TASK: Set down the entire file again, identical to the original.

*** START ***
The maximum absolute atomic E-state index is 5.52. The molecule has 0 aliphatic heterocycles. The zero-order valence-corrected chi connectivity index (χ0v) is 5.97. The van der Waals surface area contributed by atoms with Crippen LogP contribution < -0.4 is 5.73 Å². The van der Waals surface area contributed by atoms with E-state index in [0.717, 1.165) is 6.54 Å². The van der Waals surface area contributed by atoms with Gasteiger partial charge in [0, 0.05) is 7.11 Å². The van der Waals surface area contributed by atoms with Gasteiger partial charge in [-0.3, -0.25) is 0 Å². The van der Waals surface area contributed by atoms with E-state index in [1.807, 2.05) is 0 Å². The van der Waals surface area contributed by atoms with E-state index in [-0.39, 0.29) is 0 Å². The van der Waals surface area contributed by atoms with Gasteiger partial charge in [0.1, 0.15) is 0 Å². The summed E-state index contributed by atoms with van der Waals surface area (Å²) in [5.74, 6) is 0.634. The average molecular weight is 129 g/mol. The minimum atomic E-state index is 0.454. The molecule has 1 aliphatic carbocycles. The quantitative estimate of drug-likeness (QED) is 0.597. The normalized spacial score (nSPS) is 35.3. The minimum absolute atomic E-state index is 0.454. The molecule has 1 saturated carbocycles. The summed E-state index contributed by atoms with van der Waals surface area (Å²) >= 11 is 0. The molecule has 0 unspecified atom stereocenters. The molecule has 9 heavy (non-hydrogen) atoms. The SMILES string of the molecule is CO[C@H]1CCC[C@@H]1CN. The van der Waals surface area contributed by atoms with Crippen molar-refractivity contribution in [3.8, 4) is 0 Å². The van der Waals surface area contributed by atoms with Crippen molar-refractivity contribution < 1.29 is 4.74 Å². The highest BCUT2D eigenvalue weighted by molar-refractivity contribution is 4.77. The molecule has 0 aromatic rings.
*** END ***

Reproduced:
The maximum absolute atomic E-state index is 5.52. The molecule has 0 aliphatic heterocycles. The zero-order valence-corrected chi connectivity index (χ0v) is 5.97. The van der Waals surface area contributed by atoms with Crippen LogP contribution < -0.4 is 5.73 Å². The van der Waals surface area contributed by atoms with E-state index in [0.717, 1.165) is 6.54 Å². The van der Waals surface area contributed by atoms with Gasteiger partial charge in [0, 0.05) is 7.11 Å². The van der Waals surface area contributed by atoms with Gasteiger partial charge in [-0.3, -0.25) is 0 Å². The van der Waals surface area contributed by atoms with E-state index in [1.807, 2.05) is 0 Å². The van der Waals surface area contributed by atoms with E-state index in [-0.39, 0.29) is 0 Å². The van der Waals surface area contributed by atoms with Gasteiger partial charge in [0.1, 0.15) is 0 Å². The summed E-state index contributed by atoms with van der Waals surface area (Å²) in [5.74, 6) is 0.634. The average molecular weight is 129 g/mol. The minimum atomic E-state index is 0.454. The molecule has 1 aliphatic carbocycles. The quantitative estimate of drug-likeness (QED) is 0.597. The normalized spacial score (nSPS) is 35.3. The minimum absolute atomic E-state index is 0.454. The molecule has 1 saturated carbocycles. The summed E-state index contributed by atoms with van der Waals surface area (Å²) >= 11 is 0. The molecule has 0 unspecified atom stereocenters. The molecule has 9 heavy (non-hydrogen) atoms. The SMILES string of the molecule is CO[C@H]1CCC[C@@H]1CN. The van der Waals surface area contributed by atoms with Crippen molar-refractivity contribution in [3.8, 4) is 0 Å². The van der Waals surface area contributed by atoms with Crippen molar-refractivity contribution < 1.29 is 4.74 Å². The highest BCUT2D eigenvalue weighted by molar-refractivity contribution is 4.77. The molecule has 0 aromatic rings.